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The Wonders of Garlic

And you thought that only Dracula was repelled by garlic!  Well, think again.  Garlic is a member of the onion genus Allium.  It is a close relative to the onion, shallot, leek and chive but does so much more than repel Dracula.  Garlic produces a natural sulfur which repels a virtual “who’s who” of insect and animal pests.  Liquid garlic is tough on ticks by suffocating them and killing their eggs.  It also suffocates the mosquito larvae that develop in standing water.  Likewise, aphids, beetles and a host of other creepy crawly things.  Spray liquid garlic liberally over standing water, thick undergrowth, lawn areas, flower beds and directly on plants and vegetables. 

But there is a miraculous beauty to garlic liquid because it is systemically absorbed by plants but doesn’t affect the taste of the fruit or vegetables.  It has been proven to repel birds away from ripening fruit in a harmless non-toxic way. 

Going a step further, most snake repellents use garlic as an ingredient because snakes don’t like the sulfonic acid that garlic produces.  Use a little rock salt around the perimeter ( tough on the snakes belly)along with some garlic spray and you’ve created a great snake barrier.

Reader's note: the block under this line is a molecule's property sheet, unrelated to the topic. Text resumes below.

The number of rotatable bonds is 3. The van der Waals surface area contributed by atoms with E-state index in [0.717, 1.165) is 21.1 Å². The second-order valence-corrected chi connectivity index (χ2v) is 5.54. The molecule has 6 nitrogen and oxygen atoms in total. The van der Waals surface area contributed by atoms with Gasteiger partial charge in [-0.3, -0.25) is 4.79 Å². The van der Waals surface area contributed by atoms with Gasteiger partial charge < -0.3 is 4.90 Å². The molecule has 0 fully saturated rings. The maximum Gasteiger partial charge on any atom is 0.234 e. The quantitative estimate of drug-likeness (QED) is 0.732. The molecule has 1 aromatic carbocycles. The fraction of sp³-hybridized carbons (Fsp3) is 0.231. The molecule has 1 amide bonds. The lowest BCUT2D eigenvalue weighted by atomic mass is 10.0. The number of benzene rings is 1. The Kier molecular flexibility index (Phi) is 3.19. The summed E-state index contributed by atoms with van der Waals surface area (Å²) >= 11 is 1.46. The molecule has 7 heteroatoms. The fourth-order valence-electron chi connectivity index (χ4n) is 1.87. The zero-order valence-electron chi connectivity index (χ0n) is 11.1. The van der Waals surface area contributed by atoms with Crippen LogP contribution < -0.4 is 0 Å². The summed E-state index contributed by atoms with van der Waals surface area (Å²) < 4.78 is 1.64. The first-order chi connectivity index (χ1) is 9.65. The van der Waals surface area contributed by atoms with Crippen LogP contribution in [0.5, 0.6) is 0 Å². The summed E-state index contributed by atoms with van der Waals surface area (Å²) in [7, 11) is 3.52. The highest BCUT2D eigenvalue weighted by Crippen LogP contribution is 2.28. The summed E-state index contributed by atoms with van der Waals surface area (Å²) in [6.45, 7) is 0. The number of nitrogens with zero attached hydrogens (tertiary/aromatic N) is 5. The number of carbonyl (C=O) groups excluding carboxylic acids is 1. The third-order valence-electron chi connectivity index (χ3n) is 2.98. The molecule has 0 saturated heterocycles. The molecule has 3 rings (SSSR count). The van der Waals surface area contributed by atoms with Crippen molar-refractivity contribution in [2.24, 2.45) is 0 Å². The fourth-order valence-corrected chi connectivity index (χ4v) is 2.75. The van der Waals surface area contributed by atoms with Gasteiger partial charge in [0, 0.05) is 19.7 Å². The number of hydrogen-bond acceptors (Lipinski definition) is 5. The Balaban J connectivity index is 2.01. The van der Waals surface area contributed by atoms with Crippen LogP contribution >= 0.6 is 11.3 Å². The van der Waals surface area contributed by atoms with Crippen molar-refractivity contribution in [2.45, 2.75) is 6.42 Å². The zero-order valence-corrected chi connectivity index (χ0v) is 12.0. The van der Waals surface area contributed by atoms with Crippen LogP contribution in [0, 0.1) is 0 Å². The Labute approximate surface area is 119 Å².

Maybe you’re dealing with something a little larger such as deer.  According to the University of California integrated pest management program, deer hate the fragrance of garlic and really hate the taste too.  If you’re struggling to save those hostas again this year, look no further for an all natural way to repel those browsing pests that can tear through your garden in an afternoon!

It seems that most all animals with a more sensitive sense of smell than us mere humans can’t stand the strong odor of garlic.  Garlic spray is one way of deterring cats from your garden and mice from your house.   Moles, voles, rats and bats…no one likes garlic.  And that’s the reason we love garlic.  It’s the safe, non-lethal way to deal with most all flying, crawling and difficult pests.

2 thoughts on “The Wonders of Garlic

  1. I’ve just purchased just sensational and my question is is it safe to use on foliage like tomato leaves cucumber leaves squash leaves. Please reply. First time user

    1. 100% safe either as a foliar application or a ground soil additive

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